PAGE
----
That is typical in behavioral science - a little tweak produces outsized results.

InfoQ: How can we move towards change practices that are both valid and useful?

Gibbons: We need people “on the bridge” helping practitioners use content from academics - such as in the behavioral sciences.  We also need people prepared to debunk garbage - but some of the most hostile receptions I get at conferences is when I debunk stuff people have been using (and making money from).

Practitioners and business people need more critical thinking to see through bad science.

InfoQ: What is change-agility, and what's needed to go from a change management paradigm to a change-agility paradigm?

Gibbons: In the change management paradigm, a project is launched and change management tries to align people.  That is often too little, too late, and badly done.  We encounter change resistance and too much change done this way produces change fatigue.

In a change-agile organization, ONE of the features is constant engagement with strategy, another is structural and psychological resilience. Another is a culture that welcomes innovation and change.

InfoQ: How can we use pre-mortems for managing uncertainty?

Gibbons: Uncertainty, strictly speaking, cannot be managed. (Sort of the point.) However, by asking the question - if we look back upon this and it has gone terribly, what would have happened?  It is a way of thinking through risk, of piercing through the veil of optimism that surrounds new projects.

(In philosophy, we call this counter-factual, if anyone cares!)

InfoQ: What can be done to ensure that training results in behavior change?

Gibbons: There is a lot to say about this, but first let’s admit that it rarely does!! Heads full of concepts from a course, EVEN if practiced on the course, will be hard to SUSTAINABLY apply in the real world.  When I first read the research on this, it said TEN PERCENT of course material is transferred to the job.  The training industry is around 100 billion dollars, so is 90 percent really wasted? What can be done?

Again, “ensure” is too strong a word, but manager involvement, linking training results to performance (e.g. “you went on a project management course, show me how you are using it in your role now!”) can help.

It isn’t about the CONTENT, but about the pedagogical structure, to use some jargon.  When you learn math, you learn a little, practice a little, learn some more. (We don’t do that in business.)  When you learn golf, you spend hundreds of hours on the range practicing.  In business we assume that hearing something ONCE will allow you to apply it.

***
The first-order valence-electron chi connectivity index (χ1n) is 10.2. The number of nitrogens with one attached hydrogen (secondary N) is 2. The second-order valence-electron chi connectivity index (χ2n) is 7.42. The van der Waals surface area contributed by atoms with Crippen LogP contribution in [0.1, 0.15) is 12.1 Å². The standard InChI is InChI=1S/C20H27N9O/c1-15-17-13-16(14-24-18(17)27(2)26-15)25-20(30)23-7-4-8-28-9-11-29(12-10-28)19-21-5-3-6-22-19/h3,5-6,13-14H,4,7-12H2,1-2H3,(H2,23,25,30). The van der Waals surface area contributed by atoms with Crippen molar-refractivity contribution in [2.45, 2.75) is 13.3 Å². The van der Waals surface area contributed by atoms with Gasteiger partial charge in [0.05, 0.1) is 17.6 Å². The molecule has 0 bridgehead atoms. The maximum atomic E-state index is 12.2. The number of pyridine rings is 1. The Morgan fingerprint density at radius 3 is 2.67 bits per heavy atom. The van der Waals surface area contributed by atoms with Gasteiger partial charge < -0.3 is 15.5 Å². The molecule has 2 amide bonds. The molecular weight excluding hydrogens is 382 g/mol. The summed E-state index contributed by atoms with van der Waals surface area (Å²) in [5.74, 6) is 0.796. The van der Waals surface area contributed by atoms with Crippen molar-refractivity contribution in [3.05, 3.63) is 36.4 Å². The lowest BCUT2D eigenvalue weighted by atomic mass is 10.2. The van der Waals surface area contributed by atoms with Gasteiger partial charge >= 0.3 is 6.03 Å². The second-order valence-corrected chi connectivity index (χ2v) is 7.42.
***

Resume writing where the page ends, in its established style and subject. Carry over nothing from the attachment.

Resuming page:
Take a typical MBA.  There is a lot of theory. Some of it is even good, although not much.

But business is not theoretical; managing people isn’t theoretical. You have to know how to (say) lead a team day in and day out.

The analogy I use is learning piano - an MBA teaches you how to read music, but you graduate never having touched a keyboard.

InfoQ: How should leaders deal with resistance to change?

Gibbons: First, if you have an agile organization, then you will find less of it. By the time people are resisting, you are far too late.  Second, VALUE resistance when it is overt - apathetic, passive-aggressive resistance is far worse and impossible to deal with.  Third, understand why - and meet “resistors” where they are. (St. Francis prayer - seek first to understand, then to be understood.)

InfoQ: What can leaders do to increase engagement?

Gibbons: General engagement (non specific), as sold wholesale by survey companies, is a BS concept. (Ask any organizational psychologist.)  Specific engagement with a project needs to begin long before “ground is broken.” Then discuss constantly, ideally using an ESN (Enterprise Social Network) or Slack.

InfoQ: What benefits can mindfulness bring?

Gibbons: Besides offering respite from some psychological difficulties such as depression and anxiety, the evidence shows that focus, decision-making, creativity, and stress-reduction ALL benefit from it.

InfoQ: The final chapter of your book is about leadership as a science-based craft. Why should we care about it, and how can we move towards it?

Gibbons: Of all the things that gurus write about, leadership contains the most BS. A lot of it is anecdotal, or just made up.

There is material from the human sciences, say on behavioral science, that leaders must understand. To take just one example from a book-length treatment - understanding the planning fallacy can save billions (literally) in poor decisions. Another example is that humans do not understand risk. One final suggestion, we should stop treating business gurus as prophets, instead we should question everything. 

About the Book Author

Paul Gibbons has a 40-year career straddling international business and academia. His research and writing explore how philosophy and science can be used to enlighten contemporary business thinking, debunk myths and pseudoscience, and solve practical business problems, including changing culture, developing leaders, and using analytics and evidence to make strategic decisions. Gibbons’ academic background - having started in math, then in economics, neuroscience, psychology, and philosophy - allows him to bring perspectives to business not typically found in traditional business books.